The Oven and the Freezer: comparing January temperatures in Australia and Canada

G’Day Mob,

Gee it’s been hot this month. The start to 2014 has seen several heat waves across Australia and here at Rocky Springs we have had endless days with the temperature over 40 degrees, which means I chain the portable air cooler to my ankle and drag it around the house from room to room.  But then we take a look at the news and see sub-zero temperatures on the other side of the world.

Through the blogosphere I have made friends with a farmer from Alberta, Canada. Jill writes a great blog at and this week Jill and I have got together to compare our respective temperatures. Here is the oven and the freezer. (Numbers in brackets are Fahrenheit for the metrically challenged amongst us).

Official temperature:

Australia: 42.5 (108.5); Canada -18.2 (-0.76), add the wind chill factor and you get -27 (-16). Seriously Jill, that is ridiculous. It rarely gets to zero degrees at Rocky Springs in the dead of winter.

Temperature on top of your hat:

Australia: 49 (120); Canada: -15 (4)

Australia: 49 (120); Canada: -15 (4)

Temperature under your hat:

Australia: 42 (107); Canada: -14 (7)

Australia: 42 (107); Canada: -14 (7)

Water in cattle troughs:

Australia: 34 (93); Canada: 14 (57) – the cattle troughs are heated, can you believe it?

Sitting with the cattle:

Australia - under a shady tree with Manfred: 40 (104); Canada - behind the cattle windbreaks: -18 (-0.5)

Australia – under a shady tree with Manfred: 40 (104); Canada – behind the cattle windbreaks: -18 (-0.5)

Soil Temperature:

Australia: 37 (98); Canada: Frozen (frozen)

Australia: 37 (98); Canada: Frozen (frozen)

Dog Pool:

Australia: 30 (86); Canada: I don’t think they need dog pools


Australia: 38 (100); Canada: 21 (70)

Cold water tap in bathroom:

Australia: 37 (98); Canada: 16 (60)

Australia: 37 (98); Canada: 16 (60)

With all this bleating about the heat, I originally thought I wouldn’t mind being in Canada this January but with temperatures like that I’m staying put. What’s more I’ve found a comfortable temperature at Rocky Springs: 25 (77). Unfortunately it is 100m underground in our aquifer. I might just start burrowing.

Water from the bore - a lovely 25 (77)

Water from the bore – a lovely 25 (77)

Big thanks to Jill for helping with this blog post. Jump on over to her blog, for photos of a Canadian winter.

And stay tuned – felfies coming soon ……………..


17 responses to “The Oven and the Freezer: comparing January temperatures in Australia and Canada

  1. Yes, it’s been extreme, hasn’t it? When we moved to Melbourne, you know – that grey, cool, wet city, we didn’t think we needed a place with aircon. More fool us!!! (Though I think living here for a few years has made us soft … a mere single day of 41 yesterday knocked me for six. I’ve lost any outback credibility!)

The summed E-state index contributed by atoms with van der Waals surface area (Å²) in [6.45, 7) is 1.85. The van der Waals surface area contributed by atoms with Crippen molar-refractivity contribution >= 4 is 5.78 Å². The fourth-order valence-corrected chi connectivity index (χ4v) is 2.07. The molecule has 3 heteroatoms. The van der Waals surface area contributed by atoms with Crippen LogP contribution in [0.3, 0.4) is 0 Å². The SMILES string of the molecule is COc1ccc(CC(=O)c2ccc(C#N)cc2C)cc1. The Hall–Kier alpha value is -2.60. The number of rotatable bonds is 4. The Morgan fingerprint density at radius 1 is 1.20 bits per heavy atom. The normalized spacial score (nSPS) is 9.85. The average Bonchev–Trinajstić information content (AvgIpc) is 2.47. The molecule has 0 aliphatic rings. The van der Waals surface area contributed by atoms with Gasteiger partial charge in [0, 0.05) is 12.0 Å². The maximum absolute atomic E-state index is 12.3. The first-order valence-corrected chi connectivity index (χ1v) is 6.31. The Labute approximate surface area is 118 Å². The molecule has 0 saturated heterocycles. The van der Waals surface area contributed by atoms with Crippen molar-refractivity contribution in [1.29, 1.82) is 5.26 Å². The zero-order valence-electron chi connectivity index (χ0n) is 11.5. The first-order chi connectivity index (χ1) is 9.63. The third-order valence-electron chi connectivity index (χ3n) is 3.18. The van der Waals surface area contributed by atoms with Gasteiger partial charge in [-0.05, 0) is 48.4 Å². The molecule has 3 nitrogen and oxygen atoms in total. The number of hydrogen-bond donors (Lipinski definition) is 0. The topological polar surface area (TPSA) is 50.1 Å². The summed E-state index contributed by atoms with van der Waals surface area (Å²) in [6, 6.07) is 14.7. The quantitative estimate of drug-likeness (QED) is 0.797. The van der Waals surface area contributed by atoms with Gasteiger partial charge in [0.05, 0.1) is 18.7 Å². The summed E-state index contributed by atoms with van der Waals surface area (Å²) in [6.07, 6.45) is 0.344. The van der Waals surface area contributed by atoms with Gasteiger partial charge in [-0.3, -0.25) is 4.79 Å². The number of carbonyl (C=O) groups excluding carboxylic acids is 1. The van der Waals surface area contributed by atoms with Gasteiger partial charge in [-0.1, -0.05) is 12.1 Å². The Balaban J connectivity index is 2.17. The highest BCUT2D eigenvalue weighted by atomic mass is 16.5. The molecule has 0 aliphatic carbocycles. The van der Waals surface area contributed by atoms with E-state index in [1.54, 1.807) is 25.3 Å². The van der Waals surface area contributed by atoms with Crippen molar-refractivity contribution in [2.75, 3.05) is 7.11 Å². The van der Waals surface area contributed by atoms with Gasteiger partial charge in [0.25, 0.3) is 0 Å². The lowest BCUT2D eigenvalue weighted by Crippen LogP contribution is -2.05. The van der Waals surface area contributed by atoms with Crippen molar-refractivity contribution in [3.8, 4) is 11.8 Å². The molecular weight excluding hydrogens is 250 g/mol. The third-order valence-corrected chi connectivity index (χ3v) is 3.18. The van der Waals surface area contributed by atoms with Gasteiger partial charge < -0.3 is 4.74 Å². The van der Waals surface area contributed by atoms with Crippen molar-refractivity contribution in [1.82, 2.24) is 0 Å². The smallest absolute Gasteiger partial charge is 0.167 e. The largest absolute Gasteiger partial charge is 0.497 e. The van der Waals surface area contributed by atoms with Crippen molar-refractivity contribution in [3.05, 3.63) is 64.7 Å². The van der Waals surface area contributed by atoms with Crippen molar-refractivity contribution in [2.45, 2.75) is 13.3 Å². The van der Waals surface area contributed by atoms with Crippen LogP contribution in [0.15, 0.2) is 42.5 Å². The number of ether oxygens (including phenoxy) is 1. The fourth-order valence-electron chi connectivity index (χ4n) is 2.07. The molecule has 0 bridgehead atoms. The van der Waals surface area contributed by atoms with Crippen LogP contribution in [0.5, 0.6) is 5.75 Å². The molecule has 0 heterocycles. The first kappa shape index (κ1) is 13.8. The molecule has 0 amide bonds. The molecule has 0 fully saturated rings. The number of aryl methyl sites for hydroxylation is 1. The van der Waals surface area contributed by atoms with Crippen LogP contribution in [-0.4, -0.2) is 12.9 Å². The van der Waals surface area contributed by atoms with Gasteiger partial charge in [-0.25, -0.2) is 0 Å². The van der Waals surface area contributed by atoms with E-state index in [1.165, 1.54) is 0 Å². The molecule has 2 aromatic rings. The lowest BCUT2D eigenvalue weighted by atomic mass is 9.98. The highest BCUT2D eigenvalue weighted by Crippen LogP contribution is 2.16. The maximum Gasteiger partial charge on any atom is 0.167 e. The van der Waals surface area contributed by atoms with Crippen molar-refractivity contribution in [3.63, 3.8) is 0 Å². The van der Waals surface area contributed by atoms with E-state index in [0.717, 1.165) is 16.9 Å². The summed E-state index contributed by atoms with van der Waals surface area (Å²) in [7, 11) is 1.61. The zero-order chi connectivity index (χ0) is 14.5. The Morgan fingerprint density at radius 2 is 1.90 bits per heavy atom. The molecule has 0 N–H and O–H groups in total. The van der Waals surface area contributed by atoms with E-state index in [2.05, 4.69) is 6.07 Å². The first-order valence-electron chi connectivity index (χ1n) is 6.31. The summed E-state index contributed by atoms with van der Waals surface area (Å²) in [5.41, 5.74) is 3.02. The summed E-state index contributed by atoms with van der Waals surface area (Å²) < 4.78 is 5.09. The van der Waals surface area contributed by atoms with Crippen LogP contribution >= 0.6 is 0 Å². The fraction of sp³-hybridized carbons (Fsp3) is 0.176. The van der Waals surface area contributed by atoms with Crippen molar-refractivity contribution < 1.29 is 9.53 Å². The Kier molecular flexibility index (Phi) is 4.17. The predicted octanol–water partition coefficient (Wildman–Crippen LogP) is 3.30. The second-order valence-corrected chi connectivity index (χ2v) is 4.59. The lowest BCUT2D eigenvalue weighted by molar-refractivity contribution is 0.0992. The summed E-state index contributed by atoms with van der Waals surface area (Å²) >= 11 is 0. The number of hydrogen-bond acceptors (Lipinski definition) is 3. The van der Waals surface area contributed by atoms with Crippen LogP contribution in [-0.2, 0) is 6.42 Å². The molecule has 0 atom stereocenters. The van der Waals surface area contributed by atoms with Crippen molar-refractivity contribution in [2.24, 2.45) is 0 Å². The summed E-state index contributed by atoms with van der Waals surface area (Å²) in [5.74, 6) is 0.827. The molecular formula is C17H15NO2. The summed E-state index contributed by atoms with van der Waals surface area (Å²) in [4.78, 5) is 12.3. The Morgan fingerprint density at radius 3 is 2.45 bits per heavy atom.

• Outback credibility is all well and good, but if I had an air conditioner I would be using it. The old air cooler and a wet towel do their job though 🙂

  2. I’m happy to stay in Canada given those two choices. Great idea for a post.

    • It’s amazing what we get used to isn’t it? As I was baking in 40+ degrees I thought Canada would be lovely but I don’t think I am built for those temperatures. I guess your houses are better insulated and clothing more appropriate. I reckon I could put on my whole wardrobe and still be cold in Alberta.

      • Often when we travel I am amazed at the lack of insulation, proper construction and heating / cooling capacity of houses. As for clothing, it really is remarkable how much appropriate clothing helps. Many people still don’t wear warm enough clothes expecting just to dash into the store or the car. Oh yes and most everyone complains.

      • Here at the moment we are just trying to get clothes off 🙂

  3. I have no real comprehension of cold weather. It’s in the low thirties hear now and it’s like a disaster movie. Now hot weather I am intimately familiar…

    • I’ve seen the movies Andy, but how hot does it REALLY get in Texas? And do you know there is a little town not far from us called Texas?

  4. We’ve just had some WA people staying with us with similar tales of temps when they left WA reaching 48 C in the shade. THey aclimitasied well to our summer temps. Today is a warm day. The car read an outside temp of 24 c at 3.30pm and now at 6pm inside it is sitting on 23 c. Just a comfortable breeze wafting through the door. I think we live in the best place.

  5. Oh, when it’s bad its bad. 2009 saw 100 straight days over 100.

  6. Loved it! loved it! What a great idea to share the temps. I thought Tassie was looking good after spending a night in the kitchen at the Wallaroo which was nearly hell as it was 47.9 out in the bar but with the added heat of oven and deep fryers life was not good but told by one certain Col to suck ut up Princess. I was very restrained and not said a thing. Keep up the great work girls.

  7. The precipitation I was hoping for finally did come – latest storm here suddenly dropped the temperature to 19 degrees and about 10″ snow, followed by 31 degrees and freezing rain yesterday. I guess one has to be careful to specify what form they want the precipitation in. Mother Nature has a sense of humor…

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